In the well-known idiom to bark up the wrong tree, what is the underlying metaphor? In particular what is the meaning of the verb bark here?

Being a native speaker, I fully understand the normal meanings of the verb bark relating to making a loud animal-like noise. However, this does not intuitively seem to be the meaning of the word in this idiom to me. Obviously, there is also the issue of the fact that bark also appears on trees, so I wonder if to bark up a tree is to shimmy up a tree by gripping onto its bark. I have no idea. I haven't been able to find any definitions of the verb bark that don't relate to making a noise.

Is to bark up something really just to make dog noises upwards towards it?

Any answers with references/sources greatly appreciated.

Here are the definitions of bark from Oxford Dictionaries Online



  1. [no object] (of a dog, fox, or seal) give a bark:

    a dog barked at her

    1.1 (of a person) make a sound resembling a bark:

    she barked with laughter

    2 [with object] Utter (a command or question) abruptly or aggressively:

    he began barking out his orders

    [with direct speech] ‘Nobody is allowed up here,’ he barked.

    2.1 US [no object] Call out in order to sell or advertise something:

    doormen bark at passers-by, promising hot girls and cold beer

closed as off-topic by Edwin Ashworth, Drew, Scott, BladorthinTheGrey, FumbleFingers Dec 30 '16 at 12:50

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    I'd always assumed it had to do with hunting - particularly prey that could climb trees. – user888379 Dec 29 '16 at 22:09
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    Hi Araucaria, a google or similar search will reveal all. (en.wikipedia.org/wiki/Barking_up_the_wrong_tree) The expression alludes to a hunting dog barking at the base of one tree for prey that has sought refuge in another. – Ronald Sole Dec 29 '16 at 22:10
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    Check out the use of tree as a verb. Generally, dogs can't climb trees, so once they "tree" their prey, all they can do is sit at the base of the tree and bark up at the animal. – deadrat Dec 29 '16 at 22:15
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    @Araucaria So you're from… St. Kilda? Iceland? Svalbard? – Janus Bahs Jacquet Dec 29 '16 at 22:27
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    I'm voting to close this question as off-topic because of lack of evidence of research. Phrase Finder is the obvious place to start here. – Edwin Ashworth Dec 29 '16 at 23:33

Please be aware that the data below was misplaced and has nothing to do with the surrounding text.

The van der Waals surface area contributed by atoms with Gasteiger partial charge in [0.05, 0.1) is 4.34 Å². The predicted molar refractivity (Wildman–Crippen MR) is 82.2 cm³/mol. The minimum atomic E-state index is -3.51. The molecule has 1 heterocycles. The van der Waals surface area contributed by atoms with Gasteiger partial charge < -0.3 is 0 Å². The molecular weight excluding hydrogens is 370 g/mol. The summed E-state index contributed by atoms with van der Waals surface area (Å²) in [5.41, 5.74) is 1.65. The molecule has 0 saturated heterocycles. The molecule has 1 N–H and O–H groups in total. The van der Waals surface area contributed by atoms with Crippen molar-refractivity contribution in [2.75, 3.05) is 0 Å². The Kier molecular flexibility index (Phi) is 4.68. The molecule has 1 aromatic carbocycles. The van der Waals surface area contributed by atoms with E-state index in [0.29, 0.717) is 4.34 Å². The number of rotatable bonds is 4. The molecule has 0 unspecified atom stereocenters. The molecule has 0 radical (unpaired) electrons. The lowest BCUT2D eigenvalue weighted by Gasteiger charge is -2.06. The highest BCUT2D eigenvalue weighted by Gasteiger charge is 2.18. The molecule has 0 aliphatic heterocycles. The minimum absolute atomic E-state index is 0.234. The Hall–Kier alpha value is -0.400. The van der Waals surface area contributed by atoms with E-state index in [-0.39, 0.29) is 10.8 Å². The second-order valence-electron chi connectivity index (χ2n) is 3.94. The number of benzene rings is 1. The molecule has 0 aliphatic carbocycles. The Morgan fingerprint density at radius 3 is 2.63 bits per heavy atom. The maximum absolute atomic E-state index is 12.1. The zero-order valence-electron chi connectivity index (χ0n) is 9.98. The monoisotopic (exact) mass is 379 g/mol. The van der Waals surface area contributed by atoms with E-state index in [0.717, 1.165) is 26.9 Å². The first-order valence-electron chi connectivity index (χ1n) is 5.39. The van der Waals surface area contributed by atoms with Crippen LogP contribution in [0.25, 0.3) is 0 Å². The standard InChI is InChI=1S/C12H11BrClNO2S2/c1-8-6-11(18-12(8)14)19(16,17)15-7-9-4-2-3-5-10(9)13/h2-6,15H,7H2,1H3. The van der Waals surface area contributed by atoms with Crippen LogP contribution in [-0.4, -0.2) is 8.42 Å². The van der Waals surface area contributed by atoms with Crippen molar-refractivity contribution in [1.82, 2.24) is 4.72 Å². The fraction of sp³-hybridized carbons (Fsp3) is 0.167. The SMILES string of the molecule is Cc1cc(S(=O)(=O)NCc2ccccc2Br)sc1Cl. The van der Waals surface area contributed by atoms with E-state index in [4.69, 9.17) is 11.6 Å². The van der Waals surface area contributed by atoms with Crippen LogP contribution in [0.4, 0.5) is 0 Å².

I've always understood the meaning of bark to refer the noise produced by dogs. Etymonline appears to confirm this:

  • in reference to a dog sound, Old English beorcan "to bark," from Proto-Germanic *berkan (source also of Old Norse berkja "to bark"), of echoic origin. Related: Barked; barking. To bark up the wrong tree is U.S. colloquial, first attested 1832, from notion of hounds following the wrong scent.

The Phrase Finder appears to be on the same page:

The allusion is to hunting dogs barking at the bottom of trees where they mistakenly think their quarry is hiding.

The earliest known printed citation is in James Kirke Paulding's Westward Ho!, 1832:

  • "Here he made a note in his book, and I begun to smoke him for one of those fellows that drive a sort of a trade of making books about old Kentuck and the western country: so I thought I'd set him barking up the wrong tree a little, and I told him some stories that were enough to set the Mississippi a-fire; but he put them all down in his book."

The phrase must have caught on in the USA quickly after Hall's book. It appeared in several American newspapers throughout the 1830s; for example, this piece from the Gettysburg newspaper The Adams Sentinel, March 1834:

  • "Gineral you are barkin' up the wrong tree this time, for I jest see that rackoon jump to the next tree, and afore this he is a mile off in the woods.

According to WOOFipedia (www.woofipedia.com), the expression derives from the practice of hunting raccoons with trained hounds:

  • Settlers of the American wilderness depended on the raccoon as a steady source of meat, fur, and fat. Frontiersmen bred uniquely American hounds that specialized in tracking and treeing the nocturnal carnivore. Coonhounds pursue their quarry through woods and swamps until the raccoon scoots up a tree. They then bay and bawl loudly to indicate their location. Sometimes, though, the wily raccoon fools its pursuers and the hounds literally bark up the wrong tree.

Just a bit of year-end fun:

enter image description here (lowres.cartoonstock.com)

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    woof! If you've ever seen a dog run around a tree barking after chasing a cat up the tree you know exactly what barking up a tree is :) – jwenting Dec 30 '16 at 7:52

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